How To Stop Burning Your Onions, According To Alex Guarnaschelli

Alex Guarnaschelli is one of our favorite celebrity chefs and judges on the reality food competition show Chopped. Even when she is handing out her culinary critique, Guarnaschelli is honest without being harsh. Not to mention anyone who tells Food & Wine that they can make anything taste good if they have a lemon and jar of mustard in the pantry, definitely knows their way around the kitchen. 

But even if Guarnaschelli couldn't work magic with such interesting ingredients, we also have a soft spot for her really down-to-earth approach when it comes to her cooking style. She openly admits she is a fan of the American hot dog (via Food & Wine), and it's things like this that really make us love and embrace all of her cooking tips and tricks.

Most recently, Guarnaschelli took to Twitter to show us how to avoid an all too common mistake when cooking up onions. According to Bon Appétit, there are a lot of ways to mess up your onions, which could really ruin a dish. From slicing them too thin, to only using butter, to trying to cook these flavorful beauties too quickly at a heat that is too high, there are a lot of missteps and mishaps that can occur when cooking onions. Guarnaschelli agrees and is on a mission to help us all avoid burning our onions.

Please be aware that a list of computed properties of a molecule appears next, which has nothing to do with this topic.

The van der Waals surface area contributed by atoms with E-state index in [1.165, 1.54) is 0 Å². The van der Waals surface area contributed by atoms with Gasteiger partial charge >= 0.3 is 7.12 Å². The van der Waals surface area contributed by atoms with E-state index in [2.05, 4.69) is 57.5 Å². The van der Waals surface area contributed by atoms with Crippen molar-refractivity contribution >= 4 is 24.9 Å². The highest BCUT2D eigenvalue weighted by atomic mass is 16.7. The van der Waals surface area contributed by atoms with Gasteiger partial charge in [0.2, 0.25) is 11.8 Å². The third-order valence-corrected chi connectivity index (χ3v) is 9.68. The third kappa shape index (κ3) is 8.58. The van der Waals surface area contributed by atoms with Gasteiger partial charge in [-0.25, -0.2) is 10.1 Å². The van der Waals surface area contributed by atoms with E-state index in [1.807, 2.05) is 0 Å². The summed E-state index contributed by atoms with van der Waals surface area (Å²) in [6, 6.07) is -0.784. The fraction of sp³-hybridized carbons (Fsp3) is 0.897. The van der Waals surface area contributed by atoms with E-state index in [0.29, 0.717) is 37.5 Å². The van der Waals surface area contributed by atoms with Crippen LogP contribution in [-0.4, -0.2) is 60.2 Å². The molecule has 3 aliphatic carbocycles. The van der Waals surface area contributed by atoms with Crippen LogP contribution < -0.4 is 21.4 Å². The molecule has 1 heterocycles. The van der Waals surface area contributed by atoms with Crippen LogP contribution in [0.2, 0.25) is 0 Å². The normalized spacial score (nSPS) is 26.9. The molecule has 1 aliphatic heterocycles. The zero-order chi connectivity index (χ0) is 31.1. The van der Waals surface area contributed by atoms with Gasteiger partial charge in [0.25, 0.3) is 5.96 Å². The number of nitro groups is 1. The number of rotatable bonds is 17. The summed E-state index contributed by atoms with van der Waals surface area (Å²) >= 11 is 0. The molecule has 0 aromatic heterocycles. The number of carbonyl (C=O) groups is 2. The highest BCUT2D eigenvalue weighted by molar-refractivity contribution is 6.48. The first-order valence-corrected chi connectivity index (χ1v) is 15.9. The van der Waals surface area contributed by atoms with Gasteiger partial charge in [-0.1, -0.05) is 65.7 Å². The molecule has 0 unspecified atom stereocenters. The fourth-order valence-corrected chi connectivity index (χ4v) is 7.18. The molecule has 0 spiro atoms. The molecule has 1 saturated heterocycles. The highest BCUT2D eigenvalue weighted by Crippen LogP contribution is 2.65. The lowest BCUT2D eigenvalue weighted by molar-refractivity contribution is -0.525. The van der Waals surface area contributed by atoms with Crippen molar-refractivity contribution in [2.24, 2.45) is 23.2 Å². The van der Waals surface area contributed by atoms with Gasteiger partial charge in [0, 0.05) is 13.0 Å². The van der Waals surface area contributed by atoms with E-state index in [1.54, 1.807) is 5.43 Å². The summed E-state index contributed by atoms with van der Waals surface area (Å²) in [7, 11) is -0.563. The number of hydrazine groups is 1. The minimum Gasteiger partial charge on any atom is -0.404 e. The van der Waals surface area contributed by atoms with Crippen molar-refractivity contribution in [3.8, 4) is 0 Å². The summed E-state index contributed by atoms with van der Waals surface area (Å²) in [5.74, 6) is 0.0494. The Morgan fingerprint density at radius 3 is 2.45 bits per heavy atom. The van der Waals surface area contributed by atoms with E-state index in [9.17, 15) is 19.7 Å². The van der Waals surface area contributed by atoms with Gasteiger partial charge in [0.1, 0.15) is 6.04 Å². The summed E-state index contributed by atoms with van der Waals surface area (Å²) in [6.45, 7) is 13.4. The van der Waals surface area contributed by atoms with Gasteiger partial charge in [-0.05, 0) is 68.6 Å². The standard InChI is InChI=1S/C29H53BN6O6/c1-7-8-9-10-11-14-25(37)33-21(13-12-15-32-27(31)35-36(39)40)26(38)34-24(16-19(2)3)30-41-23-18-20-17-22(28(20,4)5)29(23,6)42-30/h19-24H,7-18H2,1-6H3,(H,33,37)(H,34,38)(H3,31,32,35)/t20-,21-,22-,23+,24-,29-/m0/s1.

Use a little water

The Chopped chef shared a video on Twitter where she revealed, "People always write to me, 'Alex, I always burn my onions. They get too brown too quickly.'" The celebrity chef immediately reminds her followers that they are the "boss of their universe." Noted. Guarnaschelli goes on in the video to share that there is a simple element that can solve your burning onion issue: water. 

"Water, just a splash. You can always give yourself a minute by adding a little bit of water," Guarnaschelli said. But she went on to explain that it helps with another aromatic you might be cooking with your onions, "By doing that, it spreads that garlic and integrates all through the onions." 

This water hack is absolutely brilliant, but why does it work? One of Guarnaschelli's followers did the explaining in a reply tweet, "In college, my chem prof put a paper cup with water over a lit Bunsen burner and the cup didn't burn until all the water boiled away. Smart concept." Anyone else mind blown?